Harry Potter and the Deathly Hallows

Marvolo Gaunt’s ring lay on the desk before Dumbledore. It was cracked; the sword of Gryffindor lay beside it.
Harry Potter and the Deathly Hallows

I’ve given the two examples above to illustrate different examples of deep penetration in a novel that is primarily light penetration. In the first, the narration is what Harry is feeling, though it doesn’t say, “he thought,” and it stays in third person rather than switching suddenly to first. In the second, we have come from seeing Harry seeing through the pensieve—using filtering words like “Harry saw,” “Harry noticed,” etc.—to seeing the objects for ourselves, without filtering.

Like first person, in third-person deep, we see into someone else’s head and everything is told from his or her point of view, but the narration uses third person pronouns instead of first. This can actually be more intimate than first person, because the reader sort of becomes the POV character. Think of it like having a dream. In a dream, you can be someone else. You know it isn’t you, hence the third-person pronouns, but you still see from someone else’s POV. No filtering is used—no “he thought” or “she thought,” and any separate narrator disappears so that the POV character becomes the narrator.

Imagine a movie like Cloverfield, in which we can also hear the filming character’s thoughts. This is what reading first person or third person deep penetration should look like.

Third-Person Cinematic/Objective Narrator

I can’t really give a short example of an objective point of view, because for all you know, the next line might have a description of someone’s thoughts, and objective narration is characterized by what it isn’t rather than what it is. If you’re reading a suspenseful tale that has a scene featuring the villain or suspect, chances are, that scene is told in objective narration. To see into the mind of the bad guy would give up his motive.

If you really want to see this in practice, compare Voldemort’s scenes in the first few Harry Potter books, in which we/Harry can see into his head, to the first chapter of Deathly Hallows, which is so cinematic, none of the characters are named until after they are physically described. The reader is forced to make guesses and assumptions about the characters, because the narrator is completely silent.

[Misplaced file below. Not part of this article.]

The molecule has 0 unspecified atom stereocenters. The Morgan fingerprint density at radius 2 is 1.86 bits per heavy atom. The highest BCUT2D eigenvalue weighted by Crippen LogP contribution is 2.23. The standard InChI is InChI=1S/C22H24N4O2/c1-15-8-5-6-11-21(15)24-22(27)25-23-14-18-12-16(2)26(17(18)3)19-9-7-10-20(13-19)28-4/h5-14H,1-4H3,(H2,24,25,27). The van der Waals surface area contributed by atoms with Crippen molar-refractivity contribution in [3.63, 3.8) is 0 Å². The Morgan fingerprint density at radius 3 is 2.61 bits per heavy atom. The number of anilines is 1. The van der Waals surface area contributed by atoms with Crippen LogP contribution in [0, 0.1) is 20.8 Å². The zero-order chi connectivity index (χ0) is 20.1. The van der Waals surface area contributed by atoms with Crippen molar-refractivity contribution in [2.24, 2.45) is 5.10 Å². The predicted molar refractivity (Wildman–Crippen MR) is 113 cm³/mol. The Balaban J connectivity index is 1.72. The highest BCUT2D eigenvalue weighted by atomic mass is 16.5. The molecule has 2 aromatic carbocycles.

In a cinematic view, we can’t see into anyone’s thoughts, so we rely on our own observations of the characters and their dialogue.

Most movies never go into the brain of a character, which is why this style of narration is called cinematic. So to illustrate, I’ll pick a scene that is painfully, obviously cinematic, from The Hunger Games.

In the books, we see everything from Katniss’s brain. It’s written in first person, present tense, and the effect is immediacy. We hear her thoughts as she has them. In this scene of the movie, the director relies on clunky sports commentary to explain what Katniss may or may not be thinking. It’s insulting to the viewer. The director assumes you aren’t smart enough to figure out what’s going on. If we really couldn’t figure it out, all Katniss had to do would be to mutter, “It’s mined.” Or even, “It’s a minefield.” Or, hey, even, “Well, I declare! I do believe they have taken the mines from under the launch pads and moved them there, to create a booby trap!” It’s not like humans never say anything to themselves aloud. I assume they wanted a sort of pinch point, to remind the audience of the Capitol, and they probably wanted to get Stanley Tucci some more screen time, but UGH.

Here’s how it plays out in the book, and notice how, even though she doesn’t have to, she whispers OUT LOUD:

I realize I’m grinding my teeth in frustration. Foxface has confirmed what I’d already guessed. But what sort of trap have they laid that requires such dexterity? Has so many trigger points? Why did she squeal so as her hands made contact with the earth? You’d have thought … and slowly it begins to dawn on me … you’d have thought the very ground was going to explode.

“It’s mined,” I whisper. That explains everything. The Careers’ willingness to leave their supplies, Foxface’s reaction, the involvement of the boy from District 3, where they have the factories, where they make televisions and automobiles and explosives. But where did he get them? In the supplies? That’s not the sort of weapon the Gamemakers usually provide, given that they like to see the tributes draw blood personally. I slip out of the bushes and cross to one of the round metal plates that lifted the tributes into the arena. The ground around it has been dug up and patted back down. The land mines were disabled after the sixty seconds we stood on the plates, but the boy from District 3 must have managed to reactivate them. I’ve never seen anyone in the Games do that. I bet it came as a shock even to the Gamemakers.